Entities other than pharmacies that may establish collection sites include drug manufacturers, distributors, reverse distributors, and narcotic treatment programs that have authority to handle Schedule II controlled substances. Community pharmacies and hospitals and clinics with onsite pharmacies may establish collection receptacles at long-term care facilities.

Registered collectors that have an onsite method for the destruction of controlled substances may establish mail-back programs, according to DEA.

Although DEA doesn't charge a fee to register as a disposal site, Massoomi speculated that there might be a hidden cost involved: DEA could be more inclined to audit registrants that operate disposal programs.

"This is something that I think pharmacy directors or registrants really need to weigh," Massoomi said.

Entities that don't establish collection programs are also affected by the rule because it creates new requirements for the way controlled substances are destroyed.

Among other things, DEA now requires that all controlled substances must be rendered "non-retrievable" during destruction. This means that the medication's physical or chemical state must be permanently altered so that the drug is no longer considered a controlled substance or analog.

Thus, the medications cannot be disposed of by flushing them down a toilet or sink or discarding them in a landfill, because these methods do not meet DEA's nonretrievability standard, according to the agency.

DEA declined to endorse specific disposal methods.

Massoomi said his hospital worked with the local DEA office before deciding on a commercial disposal system that appears to meet the agency's requirement.

He noted that effective October 9, hospital pharmacies no longer need to use DEA form 41 to document the wasting of partially administered doses of controlled substances.

Instead, DEA requires that such waste be properly recorded, stored, and destroyed in accordance with DEA regulations and applicable state and local laws and regulations.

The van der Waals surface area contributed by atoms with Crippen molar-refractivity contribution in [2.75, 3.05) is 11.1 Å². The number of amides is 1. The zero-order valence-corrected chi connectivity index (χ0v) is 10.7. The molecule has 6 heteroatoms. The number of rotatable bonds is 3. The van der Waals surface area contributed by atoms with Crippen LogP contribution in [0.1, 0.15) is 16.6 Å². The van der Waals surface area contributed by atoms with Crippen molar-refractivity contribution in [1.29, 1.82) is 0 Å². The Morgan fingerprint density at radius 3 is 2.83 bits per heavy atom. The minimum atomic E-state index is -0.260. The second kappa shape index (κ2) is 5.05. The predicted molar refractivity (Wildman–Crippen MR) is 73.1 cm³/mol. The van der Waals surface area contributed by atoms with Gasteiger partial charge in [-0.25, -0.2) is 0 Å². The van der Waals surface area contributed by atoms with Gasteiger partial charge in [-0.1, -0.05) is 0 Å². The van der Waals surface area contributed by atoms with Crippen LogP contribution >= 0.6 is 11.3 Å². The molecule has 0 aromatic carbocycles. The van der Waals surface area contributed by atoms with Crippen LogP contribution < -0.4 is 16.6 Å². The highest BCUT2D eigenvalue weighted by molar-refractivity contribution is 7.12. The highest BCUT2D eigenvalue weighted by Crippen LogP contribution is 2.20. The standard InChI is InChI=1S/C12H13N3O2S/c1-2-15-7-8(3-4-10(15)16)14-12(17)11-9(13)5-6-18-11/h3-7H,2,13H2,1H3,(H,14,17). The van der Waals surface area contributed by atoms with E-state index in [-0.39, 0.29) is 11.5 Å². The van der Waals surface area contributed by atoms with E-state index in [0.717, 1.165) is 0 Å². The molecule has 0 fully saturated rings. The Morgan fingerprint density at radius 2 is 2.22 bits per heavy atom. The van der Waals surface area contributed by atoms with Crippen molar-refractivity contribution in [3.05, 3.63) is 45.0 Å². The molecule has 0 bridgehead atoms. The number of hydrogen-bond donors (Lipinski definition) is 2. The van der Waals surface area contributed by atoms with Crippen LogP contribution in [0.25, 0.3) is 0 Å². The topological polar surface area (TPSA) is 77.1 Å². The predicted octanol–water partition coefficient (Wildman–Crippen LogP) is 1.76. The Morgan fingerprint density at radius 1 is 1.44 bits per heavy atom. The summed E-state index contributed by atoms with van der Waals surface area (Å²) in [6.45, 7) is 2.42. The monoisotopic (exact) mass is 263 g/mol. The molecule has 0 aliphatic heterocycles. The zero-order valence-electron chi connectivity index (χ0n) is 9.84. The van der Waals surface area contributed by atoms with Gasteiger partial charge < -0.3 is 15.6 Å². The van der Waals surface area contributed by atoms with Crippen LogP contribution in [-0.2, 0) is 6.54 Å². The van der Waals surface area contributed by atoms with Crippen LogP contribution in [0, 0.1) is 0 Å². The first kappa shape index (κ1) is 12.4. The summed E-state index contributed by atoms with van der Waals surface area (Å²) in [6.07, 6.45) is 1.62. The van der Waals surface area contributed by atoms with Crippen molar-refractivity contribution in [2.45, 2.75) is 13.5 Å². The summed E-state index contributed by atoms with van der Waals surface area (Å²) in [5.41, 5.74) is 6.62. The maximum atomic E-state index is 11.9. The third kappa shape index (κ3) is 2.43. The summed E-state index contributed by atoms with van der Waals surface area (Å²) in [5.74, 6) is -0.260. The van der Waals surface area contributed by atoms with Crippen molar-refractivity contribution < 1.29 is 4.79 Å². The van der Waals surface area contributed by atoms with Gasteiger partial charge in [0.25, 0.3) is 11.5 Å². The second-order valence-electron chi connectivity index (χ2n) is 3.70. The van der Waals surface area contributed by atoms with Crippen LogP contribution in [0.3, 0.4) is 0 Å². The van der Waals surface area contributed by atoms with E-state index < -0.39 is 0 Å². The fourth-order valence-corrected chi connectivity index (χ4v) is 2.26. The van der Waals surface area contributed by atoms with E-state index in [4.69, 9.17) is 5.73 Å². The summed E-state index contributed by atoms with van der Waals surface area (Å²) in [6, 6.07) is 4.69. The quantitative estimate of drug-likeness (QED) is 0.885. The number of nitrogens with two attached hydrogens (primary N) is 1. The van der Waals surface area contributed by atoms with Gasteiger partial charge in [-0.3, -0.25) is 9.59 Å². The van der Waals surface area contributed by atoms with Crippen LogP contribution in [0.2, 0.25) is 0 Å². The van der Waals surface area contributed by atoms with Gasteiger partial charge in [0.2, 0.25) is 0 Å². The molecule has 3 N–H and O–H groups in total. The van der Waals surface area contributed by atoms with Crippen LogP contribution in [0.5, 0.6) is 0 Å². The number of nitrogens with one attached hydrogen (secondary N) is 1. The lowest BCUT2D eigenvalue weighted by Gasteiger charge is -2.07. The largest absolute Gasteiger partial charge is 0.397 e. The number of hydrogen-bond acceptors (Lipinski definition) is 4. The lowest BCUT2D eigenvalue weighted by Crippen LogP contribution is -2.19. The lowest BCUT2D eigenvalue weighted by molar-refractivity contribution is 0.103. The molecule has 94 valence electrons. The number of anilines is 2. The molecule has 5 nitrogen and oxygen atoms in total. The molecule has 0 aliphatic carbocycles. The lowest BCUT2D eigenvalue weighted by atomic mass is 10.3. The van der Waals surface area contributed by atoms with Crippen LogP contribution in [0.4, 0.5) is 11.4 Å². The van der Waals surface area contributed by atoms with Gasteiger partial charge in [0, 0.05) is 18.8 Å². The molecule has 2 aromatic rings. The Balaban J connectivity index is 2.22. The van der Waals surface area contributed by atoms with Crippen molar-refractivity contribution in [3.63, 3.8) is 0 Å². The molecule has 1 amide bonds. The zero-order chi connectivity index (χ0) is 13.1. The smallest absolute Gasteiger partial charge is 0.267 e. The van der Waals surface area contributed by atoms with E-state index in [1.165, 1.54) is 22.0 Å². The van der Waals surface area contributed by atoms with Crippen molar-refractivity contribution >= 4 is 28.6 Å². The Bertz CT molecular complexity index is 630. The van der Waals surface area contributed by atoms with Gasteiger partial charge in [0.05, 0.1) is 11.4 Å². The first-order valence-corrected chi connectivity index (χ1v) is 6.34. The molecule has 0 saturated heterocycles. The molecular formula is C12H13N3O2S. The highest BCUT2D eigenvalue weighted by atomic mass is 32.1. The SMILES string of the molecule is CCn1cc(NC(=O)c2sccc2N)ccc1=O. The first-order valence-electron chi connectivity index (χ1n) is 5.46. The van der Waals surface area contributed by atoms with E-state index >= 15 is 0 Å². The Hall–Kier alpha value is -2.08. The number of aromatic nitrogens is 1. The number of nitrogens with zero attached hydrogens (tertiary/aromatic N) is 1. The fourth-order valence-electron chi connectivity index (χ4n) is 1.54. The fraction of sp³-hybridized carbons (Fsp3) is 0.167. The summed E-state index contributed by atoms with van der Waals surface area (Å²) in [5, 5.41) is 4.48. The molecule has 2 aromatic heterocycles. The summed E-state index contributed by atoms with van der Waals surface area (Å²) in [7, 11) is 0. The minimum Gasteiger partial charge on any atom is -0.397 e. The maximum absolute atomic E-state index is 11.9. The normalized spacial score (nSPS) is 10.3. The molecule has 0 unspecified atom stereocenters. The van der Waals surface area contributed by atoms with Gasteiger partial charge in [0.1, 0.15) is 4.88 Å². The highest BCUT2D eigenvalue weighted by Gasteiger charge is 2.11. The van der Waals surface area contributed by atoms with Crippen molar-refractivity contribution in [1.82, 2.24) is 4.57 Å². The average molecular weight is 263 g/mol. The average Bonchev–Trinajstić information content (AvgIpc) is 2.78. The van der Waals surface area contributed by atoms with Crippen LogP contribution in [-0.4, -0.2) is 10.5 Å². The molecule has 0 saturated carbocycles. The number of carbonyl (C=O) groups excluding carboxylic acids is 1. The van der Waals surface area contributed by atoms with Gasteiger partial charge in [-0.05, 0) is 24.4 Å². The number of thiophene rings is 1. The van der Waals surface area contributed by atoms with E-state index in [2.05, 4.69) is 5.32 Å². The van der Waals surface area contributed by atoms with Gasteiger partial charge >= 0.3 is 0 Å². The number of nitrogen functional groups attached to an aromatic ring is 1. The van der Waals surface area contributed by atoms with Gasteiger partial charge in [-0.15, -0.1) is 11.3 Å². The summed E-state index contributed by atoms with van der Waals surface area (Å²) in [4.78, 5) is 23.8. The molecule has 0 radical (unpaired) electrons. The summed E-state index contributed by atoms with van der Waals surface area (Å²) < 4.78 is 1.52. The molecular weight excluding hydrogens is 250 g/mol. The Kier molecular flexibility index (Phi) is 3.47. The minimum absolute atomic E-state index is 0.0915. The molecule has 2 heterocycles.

According to DEA, form 41 must still be used "to record the destruction of controlled substances that remain in the closed system of distribution" and to document the destruction of controlled substances through a registrant's collection program.

A coalition consisting of the American Hospital Association and eight other groups released a letter dated October 6 asking DEA to delay the implementation of the disposal rule.

The letter stated concerns about requirements for the disposal of "small amounts" of controlled substances left over in syringes, i.v. solution containers, and medicated patches. According to the letter, the amount of leftover medication in these containers cannot be properly documented, so they cannot be processed for disposal by commercial waste management services.

The letter also raises health, safety, and regulatory concerns related to the disposal of used syringes that contain small amounts of unused controlled substances. Under a strict reading of the regulation, employees must manipulate and transport the used syringes for logging purposes instead of immediately placing them into a sharps container for disposal.

DEA, in an October 17 communication, stated that residual amounts of a controlled substance left in a syringe or vial after dispensing and administering to a patient are no longer in the practitioner's inventory and do not fall under the new disposal regulation. Additional information about the disposal regulation is available at

Join / Renew

Join ASHP or renew your membership to take advantage of our benefits, services and resources
View Benefits
Link the whole card

Link the whole card